Poppy received care at home and for the last six months of his life, Hamilton took care of him. She said by that time, his memory had faded and he couldn’t remember who she was. She said that was a blessing in disguise, because he believed she was a nurse — not remembering that she was his granddaughter. Too, had he remembered who she was, Poppy would not have let her take care of him. Hamilton said, before the diagnosis, her grandfather prefered to take care of others instead of receiving care.

To take care of him, Hamilton left college even though it was not what her parents wanted. She was a student at Wingate University studying Communications.

She felt she needed to be with him as his only grandchild.

Hamilton said with Alzheimer’s, family members know their loved one will eventually pass on from the disease. She said it gives them time to say goodbye, plan for the goodbye and have closure.

Then she said with Alzheimer’s there’s really two goodbyes — goodbye to the person you knew and then the goodbye at the end of their life.

She said the first goodbye was “harder” than the last, because “it was such a slow goodbye.”

One of the symptoms of Alzheimer’s is the personality of the person suffering from it changes. They evolve into a completely different person. Hamilton said other relatives in her family who had Alzheimer’s became difficult people. Her family worried that would happen to Poppy, but she said he only had two episodes where he was aggressive.

She said he chose to be happy. “He was always such an incredibly happy person. Happiness was a choice. It wasn’t necessarily a circumstance.”

Too, she remembered a saying he would repeat — “everyday is a good day.”

Hamilton’s family has the quote inscribed on a sign that hangs in their home.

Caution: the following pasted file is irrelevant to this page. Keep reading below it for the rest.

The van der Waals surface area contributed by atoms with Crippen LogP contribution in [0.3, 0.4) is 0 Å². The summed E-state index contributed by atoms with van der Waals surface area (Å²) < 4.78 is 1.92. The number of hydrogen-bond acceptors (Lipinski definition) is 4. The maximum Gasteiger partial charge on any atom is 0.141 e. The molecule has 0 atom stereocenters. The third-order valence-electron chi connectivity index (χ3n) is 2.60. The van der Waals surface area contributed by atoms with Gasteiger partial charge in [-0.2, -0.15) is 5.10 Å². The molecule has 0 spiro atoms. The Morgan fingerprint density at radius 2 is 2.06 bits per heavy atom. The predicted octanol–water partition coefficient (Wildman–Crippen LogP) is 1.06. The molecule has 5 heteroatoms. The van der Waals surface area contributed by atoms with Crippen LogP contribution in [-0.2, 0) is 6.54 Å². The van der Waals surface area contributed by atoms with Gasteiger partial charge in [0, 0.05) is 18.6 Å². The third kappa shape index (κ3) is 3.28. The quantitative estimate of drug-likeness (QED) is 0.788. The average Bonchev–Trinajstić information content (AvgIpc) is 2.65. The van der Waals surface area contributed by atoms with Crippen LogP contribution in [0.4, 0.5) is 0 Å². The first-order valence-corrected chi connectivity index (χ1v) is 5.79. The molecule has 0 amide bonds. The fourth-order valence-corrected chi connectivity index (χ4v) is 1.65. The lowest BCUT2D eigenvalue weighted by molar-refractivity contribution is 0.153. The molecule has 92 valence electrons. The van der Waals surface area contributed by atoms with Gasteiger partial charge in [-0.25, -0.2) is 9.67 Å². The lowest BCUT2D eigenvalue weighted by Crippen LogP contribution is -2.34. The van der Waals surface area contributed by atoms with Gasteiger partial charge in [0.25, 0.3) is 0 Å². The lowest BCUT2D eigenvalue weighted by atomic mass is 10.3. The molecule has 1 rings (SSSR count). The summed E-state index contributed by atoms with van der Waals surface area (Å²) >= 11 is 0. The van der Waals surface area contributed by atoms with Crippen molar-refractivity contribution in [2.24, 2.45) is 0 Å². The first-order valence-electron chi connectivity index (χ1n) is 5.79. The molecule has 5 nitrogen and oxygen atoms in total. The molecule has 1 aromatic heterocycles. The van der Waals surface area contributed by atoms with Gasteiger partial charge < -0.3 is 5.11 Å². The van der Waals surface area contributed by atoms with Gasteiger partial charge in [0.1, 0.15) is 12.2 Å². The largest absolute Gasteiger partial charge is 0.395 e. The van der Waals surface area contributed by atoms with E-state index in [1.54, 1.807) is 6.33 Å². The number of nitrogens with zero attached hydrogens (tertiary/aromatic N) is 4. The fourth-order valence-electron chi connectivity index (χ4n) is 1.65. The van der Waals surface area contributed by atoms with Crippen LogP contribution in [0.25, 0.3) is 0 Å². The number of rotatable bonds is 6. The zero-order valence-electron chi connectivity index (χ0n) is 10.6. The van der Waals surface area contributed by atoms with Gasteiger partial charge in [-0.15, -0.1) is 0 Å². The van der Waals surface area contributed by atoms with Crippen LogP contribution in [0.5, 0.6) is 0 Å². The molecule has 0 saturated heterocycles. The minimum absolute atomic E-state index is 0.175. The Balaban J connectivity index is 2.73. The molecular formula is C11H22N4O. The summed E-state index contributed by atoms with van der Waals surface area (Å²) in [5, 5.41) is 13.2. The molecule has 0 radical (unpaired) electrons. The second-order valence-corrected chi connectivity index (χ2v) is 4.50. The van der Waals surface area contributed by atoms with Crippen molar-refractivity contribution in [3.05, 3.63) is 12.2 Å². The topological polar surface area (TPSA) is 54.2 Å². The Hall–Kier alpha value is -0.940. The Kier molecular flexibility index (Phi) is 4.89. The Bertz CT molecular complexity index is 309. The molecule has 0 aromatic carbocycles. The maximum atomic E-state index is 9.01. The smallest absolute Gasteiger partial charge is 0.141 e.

She said one of the ways to cope with a loved one living with Alzheimers is to laugh to keep from crying or cry through the tears.

Hamilton recalled a time when she heard her grandfather’s voice after several weeks of him becoming non-verbal. She said the sweet moment helped her cope with the disease.

Hamilton is a singer and her uncle is a musician. Together, they would sing for Poppy and the family.

One night, Hamilton and her uncle began singing the hymn “The Old Rugged Cross.” Poppy, Hamilton said, began singing along recounting every word and verse. The song was later played at his funeral, because Hamilton said it clearly meant something to her grandfather and was dear to him.

Laughter, music and family time were the ways Hamilton’s family coped with Poppy’s Alzheimers.

Her other pieces of advice and comforting words are:

One — listen to their stories. Meaning, listen to the stories loved ones with Alzheimer’s repeat, because those are the stories that are important to them and are comforting to them.

Hamilton said Poppy’s stories were about people in his life and those stories in turn helped Hamilton know who her grandfather was.

Two — Understand that an Alzheimer’s diagnosis is “scary” for the person living with it, too, because they don’t know what to expect.

Three — “Don’t go into the traumas,” Hamilton said. Meaning, if a loved one with Alzheimer’s wants to know where a certain person is, but that person has been deceased for decades, tell the loved one that they are gone, but will return soon. “Don’t make it a traumatic thing for them if it’s going to break their heart. Don’t go into it.”

Four — Love them the best you can and use the time you have to say goodbye, Hamilton said.